Joe Christensen covered Major League Baseball for 15 years, including three seasons at the Baltimore Sun and eight at the Star Tribune, before switching to the college football beat. He’s a Faribault, Minn., native who graduated from the University of Minnesota in 1996. He covered Jim Wacker’s Gophers for the Minnesota Daily and also wrote about USC, UCLA and the Rose Bowl for the Riverside Press-Enterprise before getting this chance to cover football again.

Email Joe to talk about the Gophers.

5-gallon jug: 30 cents. Little Brown Jug: Priceless.

Posted by: Phil Miller Updated: September 28, 2011 - 8:20 AM

 

  

    Back when I covered Utah football, I was in the head coach's office one day when I noticed something odd. The door to his office was being held open by a big bronze shoe.

     Turns out, it was the Beehive Boot, the trophy awarded each year to the winner of in-state football games between Utah, Utah State and BYU. Beating the other two teams was a big deal in the state, but the boot itself -- estimated to be over a century old -- took awhile to catch on (though I understand it's a bigger deal now, as are most college traditions). There were few of those scenes of racing across the field to claim the trophy, like the Gophers' joyful romp last November to grab Floyd, when someone won the boot, and it was commonly "displayed" on the coach's coffee table, closet, or even doorstop.
     So I guess I didn't really get the importance of trophies to Gopher players and fans, at least until that Iowa game. And I was reminded of that scene today when native Minnesotan Ryan Wynn, and even newcomer Tracy Claeys, talked about how much it would mean to them to bring home the Little Brown Jug, a trophy that has more or less spent the past 30 years in Michigan.
     Make no mistake, even a native Kansan like Claeys, and especially his players, regard the trophies with reverence. The jug will never be a doorstop.
     "The brown jug, it's big," Claeys said. "Anytime you play the trophy games, they're important to the kids, so they're important to the coaches and the fans."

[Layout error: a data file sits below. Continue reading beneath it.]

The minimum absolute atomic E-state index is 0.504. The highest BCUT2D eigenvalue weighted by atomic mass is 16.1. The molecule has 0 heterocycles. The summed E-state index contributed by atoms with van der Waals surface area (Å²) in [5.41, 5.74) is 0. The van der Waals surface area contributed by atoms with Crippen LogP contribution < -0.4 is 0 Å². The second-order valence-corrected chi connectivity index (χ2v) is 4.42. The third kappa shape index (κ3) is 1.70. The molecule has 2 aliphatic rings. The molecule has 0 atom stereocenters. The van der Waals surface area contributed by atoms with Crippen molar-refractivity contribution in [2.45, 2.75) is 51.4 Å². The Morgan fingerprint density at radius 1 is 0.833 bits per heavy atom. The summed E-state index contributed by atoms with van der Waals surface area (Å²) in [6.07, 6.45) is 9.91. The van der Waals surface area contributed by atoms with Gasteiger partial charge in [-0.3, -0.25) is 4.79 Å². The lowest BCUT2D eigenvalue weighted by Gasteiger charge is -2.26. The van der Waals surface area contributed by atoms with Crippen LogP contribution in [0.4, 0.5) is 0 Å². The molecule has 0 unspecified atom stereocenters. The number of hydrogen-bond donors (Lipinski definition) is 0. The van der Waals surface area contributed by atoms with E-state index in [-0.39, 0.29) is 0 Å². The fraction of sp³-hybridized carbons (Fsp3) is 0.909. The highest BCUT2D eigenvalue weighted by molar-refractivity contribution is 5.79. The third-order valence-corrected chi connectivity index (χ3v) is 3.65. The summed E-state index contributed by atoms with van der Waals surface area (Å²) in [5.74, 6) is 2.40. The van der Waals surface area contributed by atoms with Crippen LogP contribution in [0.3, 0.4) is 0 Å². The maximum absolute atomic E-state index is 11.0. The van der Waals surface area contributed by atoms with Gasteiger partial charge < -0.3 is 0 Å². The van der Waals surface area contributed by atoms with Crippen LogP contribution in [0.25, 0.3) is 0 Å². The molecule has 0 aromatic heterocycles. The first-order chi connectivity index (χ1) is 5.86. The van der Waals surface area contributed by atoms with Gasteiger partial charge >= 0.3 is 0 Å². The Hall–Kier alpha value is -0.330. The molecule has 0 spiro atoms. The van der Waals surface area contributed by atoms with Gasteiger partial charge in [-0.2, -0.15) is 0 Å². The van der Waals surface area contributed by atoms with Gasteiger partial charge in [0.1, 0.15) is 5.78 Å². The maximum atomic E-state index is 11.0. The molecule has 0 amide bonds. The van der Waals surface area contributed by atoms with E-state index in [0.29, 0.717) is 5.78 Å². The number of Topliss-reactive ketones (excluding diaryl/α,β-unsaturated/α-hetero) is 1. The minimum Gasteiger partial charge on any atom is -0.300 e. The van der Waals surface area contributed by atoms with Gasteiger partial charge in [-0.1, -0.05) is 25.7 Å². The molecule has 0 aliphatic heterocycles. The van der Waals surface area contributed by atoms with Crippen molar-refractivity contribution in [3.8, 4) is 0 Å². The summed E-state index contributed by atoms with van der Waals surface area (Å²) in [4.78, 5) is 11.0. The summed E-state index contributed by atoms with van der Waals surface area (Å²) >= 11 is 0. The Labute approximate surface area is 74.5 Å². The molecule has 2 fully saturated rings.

The five-gallon earthenware jug, which originally cost 30 cents and is now the oldest trophy in college football after being "captured" by the Gophers in 1903, did spend one year in Minnesota, after the Gophers won in Ann Arbor in 2005. And Wynn, an offensive lineman at Maple Grove High who was being recruited by Minnesota, remembers his emotion after sitting in the Metrodome stands the following September, when the Wolverines reclaimed it.
     "I remember seeing that go away. I was at the game," a 28-24 Gophers loss, Wynn said. "You see that and, oh man, it's tough."
     But he was also there for that regular season's final game, a Gopher victory over Iowa that reclaimed Floyd of Rosedale, which once again sits in a trophy case in the Gophers' football headquarters, next to currently vacant spots reserved for the Little Brown Jug, the Governor's Victory Bell, and Paul Bunyan's Axe. "We got the pig back, and that was awesome to see," Wynn said.
     So what's the big deal about a jug? "It's a physical representation of what we accomplished," Wynn said, and of course it would be even sweeter now, considering Michigan has kept it for 36 of the last 39 meetings. "You want that hardware."
     In fact, Wynn said, "If you win all your trophy games, but lose all your other games ... "
     I thought he was about to say he could live with that situation, and maybe he was. But the senior thought better of it, continuing, "well, it's still a tough year. But at least you've got all the trophies."
 

 

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